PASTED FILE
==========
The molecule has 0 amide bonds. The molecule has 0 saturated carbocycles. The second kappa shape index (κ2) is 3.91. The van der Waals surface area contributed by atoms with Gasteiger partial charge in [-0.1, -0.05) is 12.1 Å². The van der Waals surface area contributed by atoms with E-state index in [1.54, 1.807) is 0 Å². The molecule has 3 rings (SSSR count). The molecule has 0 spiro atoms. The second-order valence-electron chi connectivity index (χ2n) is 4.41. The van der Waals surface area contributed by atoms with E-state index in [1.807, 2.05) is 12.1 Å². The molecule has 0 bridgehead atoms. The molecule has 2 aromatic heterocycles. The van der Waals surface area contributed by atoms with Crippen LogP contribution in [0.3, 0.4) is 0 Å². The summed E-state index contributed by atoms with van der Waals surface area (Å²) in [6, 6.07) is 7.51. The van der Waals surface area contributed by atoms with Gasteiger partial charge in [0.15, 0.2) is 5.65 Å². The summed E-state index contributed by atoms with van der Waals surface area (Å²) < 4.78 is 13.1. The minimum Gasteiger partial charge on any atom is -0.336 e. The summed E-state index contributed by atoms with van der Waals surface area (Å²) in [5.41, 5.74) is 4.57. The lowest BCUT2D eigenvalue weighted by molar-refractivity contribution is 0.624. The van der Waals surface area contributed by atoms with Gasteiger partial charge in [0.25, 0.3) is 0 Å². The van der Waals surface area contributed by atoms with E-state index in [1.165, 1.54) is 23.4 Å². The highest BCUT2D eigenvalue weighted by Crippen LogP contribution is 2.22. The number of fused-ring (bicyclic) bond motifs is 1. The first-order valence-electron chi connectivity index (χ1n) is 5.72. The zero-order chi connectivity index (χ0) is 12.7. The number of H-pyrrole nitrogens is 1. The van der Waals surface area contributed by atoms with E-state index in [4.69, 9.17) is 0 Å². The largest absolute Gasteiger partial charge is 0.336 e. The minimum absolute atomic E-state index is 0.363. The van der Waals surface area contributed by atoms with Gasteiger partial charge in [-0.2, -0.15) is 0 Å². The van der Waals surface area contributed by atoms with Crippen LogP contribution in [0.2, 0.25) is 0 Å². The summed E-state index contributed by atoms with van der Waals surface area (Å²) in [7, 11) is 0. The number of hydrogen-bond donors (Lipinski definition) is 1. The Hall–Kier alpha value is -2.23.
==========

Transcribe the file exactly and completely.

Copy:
The molecule has 0 amide bonds. The molecule has 0 saturated carbocycles. The second kappa shape index (κ2) is 3.91. The van der Waals surface area contributed by atoms with Gasteiger partial charge in [-0.1, -0.05) is 12.1 Å². The van der Waals surface area contributed by atoms with E-state index in [1.54, 1.807) is 0 Å². The molecule has 3 rings (SSSR count). The molecule has 0 spiro atoms. The second-order valence-electron chi connectivity index (χ2n) is 4.41. The van der Waals surface area contributed by atoms with E-state index in [1.807, 2.05) is 12.1 Å². The molecule has 0 bridgehead atoms. The molecule has 2 aromatic heterocycles. The van der Waals surface area contributed by atoms with Crippen LogP contribution in [0.3, 0.4) is 0 Å². The summed E-state index contributed by atoms with van der Waals surface area (Å²) in [6, 6.07) is 7.51. The van der Waals surface area contributed by atoms with Gasteiger partial charge in [0.15, 0.2) is 5.65 Å². The summed E-state index contributed by atoms with van der Waals surface area (Å²) < 4.78 is 13.1. The minimum Gasteiger partial charge on any atom is -0.336 e. The summed E-state index contributed by atoms with van der Waals surface area (Å²) in [5.41, 5.74) is 4.57. The lowest BCUT2D eigenvalue weighted by molar-refractivity contribution is 0.624. The van der Waals surface area contributed by atoms with Gasteiger partial charge in [0.25, 0.3) is 0 Å². The van der Waals surface area contributed by atoms with E-state index in [1.165, 1.54) is 23.4 Å². The highest BCUT2D eigenvalue weighted by Crippen LogP contribution is 2.22. The number of fused-ring (bicyclic) bond motifs is 1. The first-order valence-electron chi connectivity index (χ1n) is 5.72. The zero-order chi connectivity index (χ0) is 12.7. The number of H-pyrrole nitrogens is 1. The van der Waals surface area contributed by atoms with E-state index in [4.69, 9.17) is 0 Å². The largest absolute Gasteiger partial charge is 0.336 e. The minimum absolute atomic E-state index is 0.363. The van der Waals surface area contributed by atoms with Gasteiger partial charge in [-0.2, -0.15) is 0 Å². The van der Waals surface area contributed by atoms with Crippen LogP contribution in [0.2, 0.25) is 0 Å². The summed E-state index contributed by atoms with van der Waals surface area (Å²) in [7, 11) is 0. The number of hydrogen-bond donors (Lipinski definition) is 1. The Hall–Kier alpha value is -2.23.